Yet complexity remains widely misunderstood; described as something ‘very complicated’ or confused with chaos theory. Complexity science itself ascribes distinct characteristics (non-linearity, emergence, unpredictability) that render traditional 'solutions' (e.g. best practice, ideal leadership styles) entirely context dependent.
To face a complex issue means to deal with a ‘brownfield’ context - never a ‘greenfield’. Complexity is located in the system (e.g. the organisation, market, population) and always has a history, yet is constantly evolving. And as we engage with it, it changes - often in unpredictable ways. This is why answers in a complex system often appear only in hindsight - though this doesn't lead to foresight (e.g. it seems obvious now that sub-prime mortgages were a bad idea, but likewise, today's Quantitative Easing is variously described as the only thing saving the global economy or creating an even bigger future crash. Only time will tell).
In a complex world context is king.
Idealised futures are an illusion - as are strategies based on certainties designed to get you there. The collapse of Michael Porter’s Monitor Group in 2012 showed that while rigorous strategic analysis can help explain how excess profits were created in the past, it's a poor predictor of how to generate them in the future. Even the best formal strategising can trap leaders into believing the future will be an extension of the past. But if the future fails to conform to expectations we are left naked and fragile, exposed to the elements.
Like King Canut ordering back the tide, we discover powerful natural forces defy command and control.
Yet, the natural world itself - of which man is a part - has adapted wonderfully to exploit complexity. Evolution works through a process of increasing variation (of options), basing selection on what works now, and replication (or starvation) of options based on hard evidence of suitability. Can leaders learn something from nature about adopting a rigorous external focus, increasing awareness of options through rapid trial and error, and creating mechanisms to amplify or dampen options in order to thrive?
Effective horizon scanning uncovers emerging signals that signal where and what to act on before its too costly or too late. Technology is a great enabler in this, if one caveat is kept in mind: technology without human interpretation is meaningless. Google may find anything you ask, but can’t tell you what to ask for. Uncoupled from humans technology merely increases the noise surrounding the signals. Data is dumb - to become meaningful information human knowledge must be applied.
Humans should be at the front and back end of technologically-aided decision-making - defining the issues to explore and discovering its real meaning. Technology therefore must be designed to fit the human - the way we are now, rather than the way we'd like us to be. It must augment our natural sense-making abilities, which have supported human evolution through millennia (a best practice case?).
Critical knowledge flows through organisations in human networks. Navigating these flows effectively can reveal the origins and dynamics of change. And as humans share such knowledge naturally, extrinsic rewards aren’t required to tap this. Humans naturally create and share knowledge in the form of narratives - ‘micro-stories’ - that are both universal (every culture has them) and democratic (no barriers exist to sharing). These are the 'water cooler’ stories that spread insights and enable other people to make sense of the world around them so they can act better in it. Harnessing these narratives is critical to making sense of and navigating complexity.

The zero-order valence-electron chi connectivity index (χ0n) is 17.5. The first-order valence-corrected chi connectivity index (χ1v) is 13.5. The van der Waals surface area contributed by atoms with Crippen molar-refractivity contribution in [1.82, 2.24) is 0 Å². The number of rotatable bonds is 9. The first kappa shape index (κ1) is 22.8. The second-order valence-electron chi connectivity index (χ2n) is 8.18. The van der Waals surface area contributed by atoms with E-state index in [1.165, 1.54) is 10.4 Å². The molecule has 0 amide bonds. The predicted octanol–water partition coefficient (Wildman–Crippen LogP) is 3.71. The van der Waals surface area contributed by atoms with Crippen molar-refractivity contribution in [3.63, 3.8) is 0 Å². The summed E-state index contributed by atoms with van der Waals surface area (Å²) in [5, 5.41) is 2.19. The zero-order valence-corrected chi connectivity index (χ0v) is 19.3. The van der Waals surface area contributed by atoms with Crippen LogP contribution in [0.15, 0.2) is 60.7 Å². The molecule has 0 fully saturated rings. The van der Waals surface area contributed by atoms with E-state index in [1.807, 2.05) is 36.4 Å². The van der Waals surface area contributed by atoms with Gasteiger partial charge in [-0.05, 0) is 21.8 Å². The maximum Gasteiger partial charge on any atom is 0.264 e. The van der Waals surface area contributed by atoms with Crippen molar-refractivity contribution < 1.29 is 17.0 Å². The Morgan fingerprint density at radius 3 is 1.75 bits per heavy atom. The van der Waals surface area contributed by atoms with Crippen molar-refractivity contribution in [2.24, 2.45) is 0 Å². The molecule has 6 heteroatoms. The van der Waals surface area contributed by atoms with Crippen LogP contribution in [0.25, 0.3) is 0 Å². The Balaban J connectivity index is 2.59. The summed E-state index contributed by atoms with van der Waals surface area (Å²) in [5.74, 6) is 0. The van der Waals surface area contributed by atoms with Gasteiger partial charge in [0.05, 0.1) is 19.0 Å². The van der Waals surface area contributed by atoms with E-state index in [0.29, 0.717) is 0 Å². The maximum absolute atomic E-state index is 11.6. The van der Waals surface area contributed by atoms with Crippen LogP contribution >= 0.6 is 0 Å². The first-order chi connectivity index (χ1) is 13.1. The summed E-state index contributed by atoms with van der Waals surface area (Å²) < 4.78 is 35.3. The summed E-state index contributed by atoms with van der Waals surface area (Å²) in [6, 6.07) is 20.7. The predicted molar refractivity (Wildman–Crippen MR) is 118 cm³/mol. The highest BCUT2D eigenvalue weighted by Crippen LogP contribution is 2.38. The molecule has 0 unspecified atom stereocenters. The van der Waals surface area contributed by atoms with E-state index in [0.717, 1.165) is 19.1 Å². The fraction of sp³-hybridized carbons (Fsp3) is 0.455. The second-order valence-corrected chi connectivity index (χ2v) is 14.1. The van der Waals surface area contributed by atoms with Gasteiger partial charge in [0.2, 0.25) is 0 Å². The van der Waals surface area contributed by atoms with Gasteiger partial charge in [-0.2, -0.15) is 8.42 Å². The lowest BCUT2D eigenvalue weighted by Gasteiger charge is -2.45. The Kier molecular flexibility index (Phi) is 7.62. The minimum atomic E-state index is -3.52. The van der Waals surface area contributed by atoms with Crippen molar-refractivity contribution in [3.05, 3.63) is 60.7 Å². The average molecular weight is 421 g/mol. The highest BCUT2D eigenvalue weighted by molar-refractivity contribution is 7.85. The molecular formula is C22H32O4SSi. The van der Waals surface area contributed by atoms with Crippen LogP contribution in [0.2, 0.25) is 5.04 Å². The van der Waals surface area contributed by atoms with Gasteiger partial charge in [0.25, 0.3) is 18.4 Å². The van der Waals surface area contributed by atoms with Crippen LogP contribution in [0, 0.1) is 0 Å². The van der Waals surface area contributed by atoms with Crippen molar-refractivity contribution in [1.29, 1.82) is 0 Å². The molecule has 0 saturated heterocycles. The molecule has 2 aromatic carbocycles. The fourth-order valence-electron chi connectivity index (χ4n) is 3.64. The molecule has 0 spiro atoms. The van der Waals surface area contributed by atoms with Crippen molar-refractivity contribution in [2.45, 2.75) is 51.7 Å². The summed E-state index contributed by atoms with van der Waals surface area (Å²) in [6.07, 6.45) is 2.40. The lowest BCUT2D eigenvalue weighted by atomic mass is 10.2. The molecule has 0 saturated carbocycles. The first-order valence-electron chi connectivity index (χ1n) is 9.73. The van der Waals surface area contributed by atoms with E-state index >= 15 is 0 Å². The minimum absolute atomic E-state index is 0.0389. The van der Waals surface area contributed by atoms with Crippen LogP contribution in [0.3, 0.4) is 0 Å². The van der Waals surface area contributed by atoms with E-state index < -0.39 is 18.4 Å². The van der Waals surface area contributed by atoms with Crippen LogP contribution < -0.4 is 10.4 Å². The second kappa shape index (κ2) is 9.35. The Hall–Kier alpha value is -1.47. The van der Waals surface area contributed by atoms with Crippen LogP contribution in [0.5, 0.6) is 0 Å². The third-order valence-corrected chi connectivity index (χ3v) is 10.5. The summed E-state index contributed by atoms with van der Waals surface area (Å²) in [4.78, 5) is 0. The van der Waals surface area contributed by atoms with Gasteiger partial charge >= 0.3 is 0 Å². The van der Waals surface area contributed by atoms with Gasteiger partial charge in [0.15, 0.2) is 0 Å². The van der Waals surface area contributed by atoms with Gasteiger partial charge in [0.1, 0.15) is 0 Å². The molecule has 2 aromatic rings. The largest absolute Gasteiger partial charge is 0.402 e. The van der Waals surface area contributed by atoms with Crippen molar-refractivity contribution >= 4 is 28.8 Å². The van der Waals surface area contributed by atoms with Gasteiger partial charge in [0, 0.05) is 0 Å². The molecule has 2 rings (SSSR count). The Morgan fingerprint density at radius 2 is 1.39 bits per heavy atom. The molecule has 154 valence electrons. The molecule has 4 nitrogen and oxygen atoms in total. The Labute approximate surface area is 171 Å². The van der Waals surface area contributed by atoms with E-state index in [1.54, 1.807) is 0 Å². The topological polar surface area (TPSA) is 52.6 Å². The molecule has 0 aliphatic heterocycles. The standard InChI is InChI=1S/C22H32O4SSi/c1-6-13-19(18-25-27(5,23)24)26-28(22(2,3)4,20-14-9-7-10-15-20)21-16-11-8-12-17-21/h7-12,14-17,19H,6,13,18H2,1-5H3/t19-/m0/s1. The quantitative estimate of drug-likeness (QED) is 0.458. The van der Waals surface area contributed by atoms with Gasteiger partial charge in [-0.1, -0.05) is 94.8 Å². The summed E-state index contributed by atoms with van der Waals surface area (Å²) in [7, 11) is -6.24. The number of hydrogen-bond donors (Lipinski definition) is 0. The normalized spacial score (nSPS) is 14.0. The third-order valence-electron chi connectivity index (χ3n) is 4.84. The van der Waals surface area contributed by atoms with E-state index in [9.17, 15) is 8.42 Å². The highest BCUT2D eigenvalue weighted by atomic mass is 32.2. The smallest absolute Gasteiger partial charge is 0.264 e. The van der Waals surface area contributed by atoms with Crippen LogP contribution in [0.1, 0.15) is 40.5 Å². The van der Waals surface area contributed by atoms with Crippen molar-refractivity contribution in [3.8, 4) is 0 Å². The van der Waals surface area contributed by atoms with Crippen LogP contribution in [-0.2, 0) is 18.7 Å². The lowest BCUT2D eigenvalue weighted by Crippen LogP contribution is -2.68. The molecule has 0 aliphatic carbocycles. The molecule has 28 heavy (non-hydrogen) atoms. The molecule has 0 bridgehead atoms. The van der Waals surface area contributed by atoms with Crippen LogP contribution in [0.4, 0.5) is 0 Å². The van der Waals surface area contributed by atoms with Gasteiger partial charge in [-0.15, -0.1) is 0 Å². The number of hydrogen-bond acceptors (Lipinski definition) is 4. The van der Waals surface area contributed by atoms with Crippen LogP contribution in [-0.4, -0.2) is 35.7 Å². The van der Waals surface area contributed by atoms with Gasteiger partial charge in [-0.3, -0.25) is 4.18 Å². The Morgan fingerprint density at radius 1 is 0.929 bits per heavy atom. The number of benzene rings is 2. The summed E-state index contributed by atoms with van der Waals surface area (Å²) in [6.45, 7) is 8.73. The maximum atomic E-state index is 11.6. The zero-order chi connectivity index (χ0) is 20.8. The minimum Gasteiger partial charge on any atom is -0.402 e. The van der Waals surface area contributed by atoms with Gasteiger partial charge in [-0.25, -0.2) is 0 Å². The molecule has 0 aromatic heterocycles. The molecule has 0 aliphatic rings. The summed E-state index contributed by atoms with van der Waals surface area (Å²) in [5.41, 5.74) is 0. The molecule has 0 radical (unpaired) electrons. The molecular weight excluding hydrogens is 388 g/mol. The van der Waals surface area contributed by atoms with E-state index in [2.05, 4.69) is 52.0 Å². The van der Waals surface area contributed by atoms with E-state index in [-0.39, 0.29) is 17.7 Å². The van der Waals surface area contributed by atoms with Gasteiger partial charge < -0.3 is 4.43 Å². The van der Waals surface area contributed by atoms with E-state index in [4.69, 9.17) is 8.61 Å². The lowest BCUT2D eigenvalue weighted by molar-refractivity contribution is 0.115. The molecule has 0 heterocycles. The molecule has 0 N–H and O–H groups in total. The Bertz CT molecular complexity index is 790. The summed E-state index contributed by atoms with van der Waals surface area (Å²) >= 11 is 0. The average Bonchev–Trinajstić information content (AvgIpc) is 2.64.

Critical knowledge can be leveraged at little extra cost.
Leaders must create the conditions for contextually-appropriate knowledge to emerge. Managing for serendipity (‘pleasant surprises’) means seeking fresh insights, rapidly field-testing coherent ideas and replicating success. But as genuine breakthroughs don’t come from established thinking patterns. Leaders must learn how to break through the hard-wired autonomic brain we rely on - which seeks first-fit, rather than best-fit, solutions - and instead become receptive to novel ideas. Strategic leadership is less about engineering future visions than it is about increasing awareness of the critical factors in our ecosystem, 'identifying the biggest challenges in them and devising coherent approaches to overcoming them'. Real strategy is about seeking the truth of the current position.
Navigating and exploiting complexity means leaders must take multiple perspectives to discover genuine insights. Going beyond objective numbers to understand the why. Rapidly testing coherent ideas as ‘safe-to-fail’ experiments. and feeding success, whilst starving failure of resources. No-one can ‘cut through’ or ‘simplify’ complexity - nor should we want to. Complexity contains rich opportunities in a changing world. Leaders employing naturalistic approaches can exploit complexity profitably.
SenseMaker® - an innovative technology first deployed by the Singapore government to detect weak signal terrorist threats - taps into mass organisational knowledge flows and helps join up disparate information from silos to form actionable knowledge. It presents whole network perspectives leaders can rapidly see and understand, helping unlock the organisation’s present evolutionary potential.
For more information about how to make sense of, navigate and exploit complexity for organisational success contact email@example.com